Abertis Awaiting Spain’s OK

by

Still Hopes To Purchase Large Stake in Hispasat

PARIS — Abertis Telecom of Spain remains interested in purchasing a large stake in satellite-fleet operator Hispasat but has received no signal, positive or negative, from the Spanish government as to whether such a purchase will be allowed, Abertis officials said.

Abertis purchased a 32 percent stake in satellite-fleet operator Eutelsat of Paris in January for 1.07 billion euros ($1.53 billion). Eutelsat, the world’s third-largest commercial satellite operator in terms of revenues, owns 27.7 percent of Madrid-based Hispasat but has been blocked by the Spanish government from taking a controlling stake.

Hispasat satellites carry both military and commercial telecommunications payloads, and the company is a shareholder in Hisdesat, which operates Spain’s Spainsat military telecommunications satellite.

Abertis officials, who made their Hispasat intentions known to the Spanish government earlier this year, had hoped for a clear response this fall. “That’s what we are waiting for,” Abertis Telecom managing director Tobias Martinez told an Abertis shareholders meeting Oct. 1. “That’s all we can do.”

Abertis has said it would like to buy a 46.6 percent stake in Hispasat.

Abertis, which operates highway and airport concessions in Europe, also owns television broadcast networks in Spain and is a major customer for Hispasat. Martinez sidestepped a question on whether Abertis would end its relationship with the Spanish operator and use all-Eutelsat capacity if the Spanish government does not approve its Hispasat share purchase. The two issues, he said, are not related.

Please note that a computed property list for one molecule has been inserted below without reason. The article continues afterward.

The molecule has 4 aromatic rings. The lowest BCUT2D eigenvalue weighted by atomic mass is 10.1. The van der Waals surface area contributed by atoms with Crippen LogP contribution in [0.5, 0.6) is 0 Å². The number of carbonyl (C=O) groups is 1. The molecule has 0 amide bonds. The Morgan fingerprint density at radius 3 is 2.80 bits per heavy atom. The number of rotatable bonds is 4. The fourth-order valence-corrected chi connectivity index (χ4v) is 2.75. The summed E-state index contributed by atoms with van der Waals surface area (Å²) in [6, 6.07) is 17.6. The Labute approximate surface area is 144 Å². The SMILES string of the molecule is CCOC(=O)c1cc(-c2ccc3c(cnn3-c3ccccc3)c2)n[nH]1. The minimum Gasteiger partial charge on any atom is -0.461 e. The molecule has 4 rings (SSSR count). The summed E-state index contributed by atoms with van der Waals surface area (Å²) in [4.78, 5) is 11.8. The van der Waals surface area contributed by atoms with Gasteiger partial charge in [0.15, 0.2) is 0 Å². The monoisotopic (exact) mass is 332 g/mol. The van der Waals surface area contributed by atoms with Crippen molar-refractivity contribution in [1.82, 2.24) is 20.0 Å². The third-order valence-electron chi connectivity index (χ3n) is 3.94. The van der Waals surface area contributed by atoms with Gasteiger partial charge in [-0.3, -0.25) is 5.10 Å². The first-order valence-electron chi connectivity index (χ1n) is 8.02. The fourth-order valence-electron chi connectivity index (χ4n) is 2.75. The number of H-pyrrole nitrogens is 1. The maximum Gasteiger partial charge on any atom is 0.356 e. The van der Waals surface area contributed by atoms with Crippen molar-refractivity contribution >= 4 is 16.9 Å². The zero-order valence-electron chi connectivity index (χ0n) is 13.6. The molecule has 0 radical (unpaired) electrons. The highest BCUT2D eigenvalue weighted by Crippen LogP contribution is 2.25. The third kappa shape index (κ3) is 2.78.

Abertis officials have said repeatedly that they did not become Eutelsat’s largest single shareholder just to receive the annual dividend and watch the stock rise. They intend to be active investors involved in Eutelsat’s future direction, Martinez said.

But these officials also have said they can pursue their strategy without owning a controlling stake in Eutelsat, and without merging Eutelsat and Hispasat even if they secured a large Hispasat stake.

“We don’t think the merger of the two companies is value-creating,” Abertis Telecom Finance Director Carlos Sagasta said Sept. 5 at Euroconsult’s satellite-finance conference here. “We don’t want to make Eutelsat Spanish, or to make Hispasat French. The relationships we have with them will help the two work better together, but they will remain independent on a country basis and a national basis.”

Sagasta told the Abertis investor conference that the company already has identified 10 million euros in annual revenues that it will be able to capture because of its Eutelsat share purchase. He said the new revenues will come from better use of so-called crossover technologies exploiting satellite and terrestrial links to provide universal coverage for mobile television.

In a series of presentations, Abertis officials said they expected to reap further benefits from the Eutelsat stake in the coming years from delivery of mobile television via combined satellite and terrestrial networks. Eutelsat and satellite operator SES Astra of Luxembourg have formed a joint venture to offer mobile television in S-band using a satellite under construction and scheduled for launch in 2009.

Eutelsat in July reported improved sales, operating profit and net profit and said it expected to continue to grow in the financial year ending in June 2008. The company perhaps has the highest gross profit margin of any of the major satellite operators, mainly because it has focused on high-margin satellite-television distribution to a greater extent.

Eutelsat Chief Executive Giuliano Berretta, in a presentation to the Abertis investor conference, said transmitting a television channel to 4 million viewers by satellite costs an operator less than 1 cent per viewer per month, a figure no other transmission technology can match.

Eutelsat is eyeing new niche markets including mobile telephone links to ferries and other maritime vessels, Internet service to commercial rail passengers starting in France, and what Berretta called “electronic cinema,” meaning satellite delivery to cinemas of special-events broadcasts and certain motion pictures.

Eutelsat, which trades on the Paris-based Euronext market, will distribute 50-75 percent of its net income in the coming years to shareholders in the form of dividends, Berretta said. With a relatively low debt load, he said, Eutelsat is well-placed to make acquisitions if it sees opportunities.